With words as his medium of choice, Bernier went to the source for this endeavor, deconstructing the words down to their elemental form in the letters of the alphabet and carrying out every one from A to Z. He chose a chaste, unadorned block-print font, making each form essentially minimalist. The letters are cut from thin sheets of wood that are covered with black-and-white photocopies on paper. These are then covered with an all-over pattern created from the repeated image of Bernier's signature, which is subtle compared to the overall shapes of the letters.
Incorporating his own name plays with the title of the installation: Bernier literally covers his pieces with the word "Bernier," hence "I Gotcha Covered." Finally, each letter has a sheet of cut-to-shape clear Plexiglas over it. Every one of the letters can be imagined as being its own stand-alone piece, but Bernier intends for them to be seen as a singular whole.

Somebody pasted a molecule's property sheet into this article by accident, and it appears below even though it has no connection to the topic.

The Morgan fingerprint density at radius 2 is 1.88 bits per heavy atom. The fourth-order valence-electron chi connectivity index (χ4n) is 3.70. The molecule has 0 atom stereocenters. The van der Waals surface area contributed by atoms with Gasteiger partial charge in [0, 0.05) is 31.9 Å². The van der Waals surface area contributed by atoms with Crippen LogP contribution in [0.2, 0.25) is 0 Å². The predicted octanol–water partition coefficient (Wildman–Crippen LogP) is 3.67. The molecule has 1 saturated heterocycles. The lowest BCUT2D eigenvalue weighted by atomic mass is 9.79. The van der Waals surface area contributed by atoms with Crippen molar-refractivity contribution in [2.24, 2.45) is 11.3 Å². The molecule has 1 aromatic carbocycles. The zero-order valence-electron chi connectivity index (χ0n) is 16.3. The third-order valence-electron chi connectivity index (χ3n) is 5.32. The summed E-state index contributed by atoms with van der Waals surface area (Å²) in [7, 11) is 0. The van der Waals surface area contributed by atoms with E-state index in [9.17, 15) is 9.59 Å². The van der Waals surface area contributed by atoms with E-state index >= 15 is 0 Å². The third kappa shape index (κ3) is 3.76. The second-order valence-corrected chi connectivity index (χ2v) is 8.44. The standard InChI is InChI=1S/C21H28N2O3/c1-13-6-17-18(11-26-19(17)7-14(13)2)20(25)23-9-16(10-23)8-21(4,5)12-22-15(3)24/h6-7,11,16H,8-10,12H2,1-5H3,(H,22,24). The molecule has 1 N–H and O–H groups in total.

The only knock I can make on the show is that Walker's space is too informal for it, with that broad passage to the back spaces and the window wall up front. These fixtures, which can hardly be changed, interrupt the overall view of the alphabet, and that's too bad. I imagined how great it would look in one of the formal galleries on the lower level of the Arvada Center or, better yet, any space at MCA Denver. In fact, it brought to mind a show Bernier did ten years ago at the Denver Art Museum, in the old Close Range Gallery in the Gio Ponti building. (Hey, remember when local artists actually got solos at the DAM? That tradition really should be brought back.) The point is, it's time for Bernier to be the subject of another museum show around here.
I'd say the same thing about sculptor Vielehr, a longtime Colorado artist who also deserves to get his due in the museum world.
Born in Chicago in 1945, Vielehr grew up in Boulder, where he is now based. In the '60s, he earned a BFA at Colorado State University in Fort Collins and did graduate work there in 1969. He's been exhibiting his work since then.